Mississippi Attorney General Jim Hood reached an agreement with T-Mobile for 5G and dropped out of a multi-state lawsuit to block the carrier’s acquisition of Sprint. Before the deal between the state and T-Mobile, the merger did not include any specific commitments benefitting Mississippi, according to Hood. Only two percent of Mississippians would have benefitted from future 5G services by the stand-alone T-Mobile, he added.
Now, Mississippi residents will have better access to 5G networks, Hood announced Wednesday. The following commitments were made:
- Within three years of closing on the merger, the New T-Mobile will deploy a 5G network in Mississippi with at least 62 percent of the state’s general and rural populations having access to download speeds equal to or greater than 100 Mbps.
- Within six years of closing, it will cover at least 92 percent of Mississippi’s general population and 88 percent of Mississippi’s rural population.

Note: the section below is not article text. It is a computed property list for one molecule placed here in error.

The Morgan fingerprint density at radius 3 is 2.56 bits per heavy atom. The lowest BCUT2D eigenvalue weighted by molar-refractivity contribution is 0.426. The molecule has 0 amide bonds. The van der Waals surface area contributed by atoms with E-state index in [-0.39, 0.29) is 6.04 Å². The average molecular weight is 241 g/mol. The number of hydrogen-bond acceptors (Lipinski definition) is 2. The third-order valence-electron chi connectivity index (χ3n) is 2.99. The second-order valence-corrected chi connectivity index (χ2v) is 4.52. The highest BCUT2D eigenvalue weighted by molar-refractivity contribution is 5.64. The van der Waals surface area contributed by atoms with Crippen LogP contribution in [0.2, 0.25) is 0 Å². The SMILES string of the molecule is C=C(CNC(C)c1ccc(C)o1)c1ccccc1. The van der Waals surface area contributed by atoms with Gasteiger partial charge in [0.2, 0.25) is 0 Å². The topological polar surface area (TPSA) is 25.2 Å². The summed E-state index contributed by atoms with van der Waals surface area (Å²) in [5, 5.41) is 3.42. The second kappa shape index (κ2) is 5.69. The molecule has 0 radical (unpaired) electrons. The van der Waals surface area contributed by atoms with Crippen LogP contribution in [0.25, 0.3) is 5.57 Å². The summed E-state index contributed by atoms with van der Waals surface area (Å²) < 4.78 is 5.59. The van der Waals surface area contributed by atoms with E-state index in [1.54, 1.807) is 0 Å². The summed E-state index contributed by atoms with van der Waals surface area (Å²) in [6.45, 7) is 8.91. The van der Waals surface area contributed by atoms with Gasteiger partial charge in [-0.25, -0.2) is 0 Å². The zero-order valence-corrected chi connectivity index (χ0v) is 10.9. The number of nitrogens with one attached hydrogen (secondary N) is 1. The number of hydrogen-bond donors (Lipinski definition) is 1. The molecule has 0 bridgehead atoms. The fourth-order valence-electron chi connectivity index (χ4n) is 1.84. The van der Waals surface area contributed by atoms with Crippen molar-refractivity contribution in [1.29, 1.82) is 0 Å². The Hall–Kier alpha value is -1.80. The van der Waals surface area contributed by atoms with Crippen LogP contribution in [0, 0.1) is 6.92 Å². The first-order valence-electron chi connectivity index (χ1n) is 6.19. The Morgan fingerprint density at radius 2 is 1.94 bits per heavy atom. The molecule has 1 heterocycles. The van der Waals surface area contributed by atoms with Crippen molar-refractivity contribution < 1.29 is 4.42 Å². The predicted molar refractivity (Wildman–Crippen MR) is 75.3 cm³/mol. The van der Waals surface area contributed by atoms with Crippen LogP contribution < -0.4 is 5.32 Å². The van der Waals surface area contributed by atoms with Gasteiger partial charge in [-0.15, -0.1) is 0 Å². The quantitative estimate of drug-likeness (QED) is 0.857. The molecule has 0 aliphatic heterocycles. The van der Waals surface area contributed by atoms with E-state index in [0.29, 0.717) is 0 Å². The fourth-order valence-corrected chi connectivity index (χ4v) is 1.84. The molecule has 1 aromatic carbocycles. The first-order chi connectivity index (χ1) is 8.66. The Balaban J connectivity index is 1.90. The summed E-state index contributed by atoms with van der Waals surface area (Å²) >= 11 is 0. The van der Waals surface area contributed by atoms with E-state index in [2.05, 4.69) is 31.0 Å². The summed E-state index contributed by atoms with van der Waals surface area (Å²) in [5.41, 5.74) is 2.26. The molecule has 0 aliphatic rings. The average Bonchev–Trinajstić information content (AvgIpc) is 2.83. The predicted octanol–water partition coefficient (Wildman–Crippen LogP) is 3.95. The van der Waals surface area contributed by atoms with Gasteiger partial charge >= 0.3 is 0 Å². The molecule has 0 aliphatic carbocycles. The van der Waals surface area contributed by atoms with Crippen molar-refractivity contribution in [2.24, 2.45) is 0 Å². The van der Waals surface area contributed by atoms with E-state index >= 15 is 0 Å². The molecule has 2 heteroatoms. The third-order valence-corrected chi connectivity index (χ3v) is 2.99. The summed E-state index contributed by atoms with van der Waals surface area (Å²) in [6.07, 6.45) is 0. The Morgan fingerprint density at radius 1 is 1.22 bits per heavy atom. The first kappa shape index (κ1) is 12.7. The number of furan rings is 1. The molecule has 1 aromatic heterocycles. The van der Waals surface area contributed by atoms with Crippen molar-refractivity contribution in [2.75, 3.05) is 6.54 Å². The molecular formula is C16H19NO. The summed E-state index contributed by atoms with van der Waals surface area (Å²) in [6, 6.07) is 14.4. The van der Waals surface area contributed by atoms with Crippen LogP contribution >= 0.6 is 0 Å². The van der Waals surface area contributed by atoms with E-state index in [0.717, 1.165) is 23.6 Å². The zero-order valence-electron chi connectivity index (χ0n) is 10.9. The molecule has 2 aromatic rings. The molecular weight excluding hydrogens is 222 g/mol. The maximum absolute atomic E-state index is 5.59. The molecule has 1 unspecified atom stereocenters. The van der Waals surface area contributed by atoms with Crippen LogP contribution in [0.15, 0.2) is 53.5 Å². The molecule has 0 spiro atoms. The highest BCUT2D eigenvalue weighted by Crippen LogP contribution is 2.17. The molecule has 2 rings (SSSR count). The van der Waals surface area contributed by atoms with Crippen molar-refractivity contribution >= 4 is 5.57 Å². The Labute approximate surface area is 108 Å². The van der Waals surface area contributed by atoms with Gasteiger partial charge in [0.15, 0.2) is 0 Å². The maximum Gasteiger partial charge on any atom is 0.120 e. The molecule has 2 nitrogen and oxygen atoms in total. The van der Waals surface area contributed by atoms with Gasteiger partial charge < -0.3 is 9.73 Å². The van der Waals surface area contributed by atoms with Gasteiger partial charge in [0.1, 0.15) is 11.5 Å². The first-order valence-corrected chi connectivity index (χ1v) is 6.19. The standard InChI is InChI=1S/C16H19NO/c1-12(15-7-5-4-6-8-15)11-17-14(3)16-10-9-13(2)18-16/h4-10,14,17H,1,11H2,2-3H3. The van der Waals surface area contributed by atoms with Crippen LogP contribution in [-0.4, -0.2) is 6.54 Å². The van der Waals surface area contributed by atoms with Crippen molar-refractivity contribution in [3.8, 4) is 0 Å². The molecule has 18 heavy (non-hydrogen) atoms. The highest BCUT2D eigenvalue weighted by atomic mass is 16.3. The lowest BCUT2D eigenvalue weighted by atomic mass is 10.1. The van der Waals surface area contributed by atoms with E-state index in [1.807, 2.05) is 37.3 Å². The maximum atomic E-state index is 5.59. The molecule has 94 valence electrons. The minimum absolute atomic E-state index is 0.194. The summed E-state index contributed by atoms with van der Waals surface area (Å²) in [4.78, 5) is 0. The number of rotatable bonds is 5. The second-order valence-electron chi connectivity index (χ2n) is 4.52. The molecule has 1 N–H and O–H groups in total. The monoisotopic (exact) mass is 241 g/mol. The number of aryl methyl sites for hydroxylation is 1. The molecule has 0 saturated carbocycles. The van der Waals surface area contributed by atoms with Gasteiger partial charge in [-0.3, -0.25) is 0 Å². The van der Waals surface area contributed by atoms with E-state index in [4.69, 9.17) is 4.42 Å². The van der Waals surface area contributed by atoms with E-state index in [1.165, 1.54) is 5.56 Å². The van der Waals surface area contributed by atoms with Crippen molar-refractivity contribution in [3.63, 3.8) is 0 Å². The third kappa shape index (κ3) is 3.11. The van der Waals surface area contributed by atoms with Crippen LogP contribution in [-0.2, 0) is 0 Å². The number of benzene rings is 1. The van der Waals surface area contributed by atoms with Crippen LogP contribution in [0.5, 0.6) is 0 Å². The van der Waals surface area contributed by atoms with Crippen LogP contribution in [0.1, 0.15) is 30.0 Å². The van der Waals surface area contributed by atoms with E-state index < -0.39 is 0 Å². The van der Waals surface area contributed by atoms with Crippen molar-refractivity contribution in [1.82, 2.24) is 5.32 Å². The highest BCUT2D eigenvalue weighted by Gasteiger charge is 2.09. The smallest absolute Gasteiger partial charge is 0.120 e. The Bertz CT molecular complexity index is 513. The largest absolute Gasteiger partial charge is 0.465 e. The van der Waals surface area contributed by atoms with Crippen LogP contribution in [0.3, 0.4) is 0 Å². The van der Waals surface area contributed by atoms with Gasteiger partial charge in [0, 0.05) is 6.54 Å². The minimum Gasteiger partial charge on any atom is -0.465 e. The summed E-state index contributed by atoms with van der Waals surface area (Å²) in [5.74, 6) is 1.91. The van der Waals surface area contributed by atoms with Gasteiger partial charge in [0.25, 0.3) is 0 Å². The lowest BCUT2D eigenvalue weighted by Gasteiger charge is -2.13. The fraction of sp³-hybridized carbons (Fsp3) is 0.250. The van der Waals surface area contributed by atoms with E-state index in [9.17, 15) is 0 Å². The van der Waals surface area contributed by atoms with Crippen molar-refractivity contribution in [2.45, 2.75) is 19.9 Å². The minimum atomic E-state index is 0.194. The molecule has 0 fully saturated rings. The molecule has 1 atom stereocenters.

- These commitments include 5G service in rural areas, including but not limited to Amite, Carroll, Choctaw, Covington, Franklin, Greene, Issaquena, Kemper, Lawrence, Marion, Perry, Smith, Tippah, and Walthall counties.
- The parties also made limited price commitments and, in discussions with the Attorney General’s Office, vowed to decrease prices as supply increased, particularly as DISH enters the mobile market.
“The world around us is almost fully digital, but Mississippi is lagging behind with internet deserts across the state,” Hood said. “My agreement with T-Mobile will help fill this gap, and I appreciate their commitments made specifically to Mississippi counties that lacked service. Access to the internet results in better access to education, jobs, and health care.”
The 5G internet service will be available to customers in their homes and businesses and beyond their smartphones, thanks to mobile routers. However, T-Mobile also promised to roll out a broadband service that will be available to hundreds of thousands of Mississippians, including those in rural areas, according to the state AG’s office.
The Attorney General’s Office also confirmed that there would be no retail job loss in Mississippi and that new stores would open in rural areas.
October 10, 2019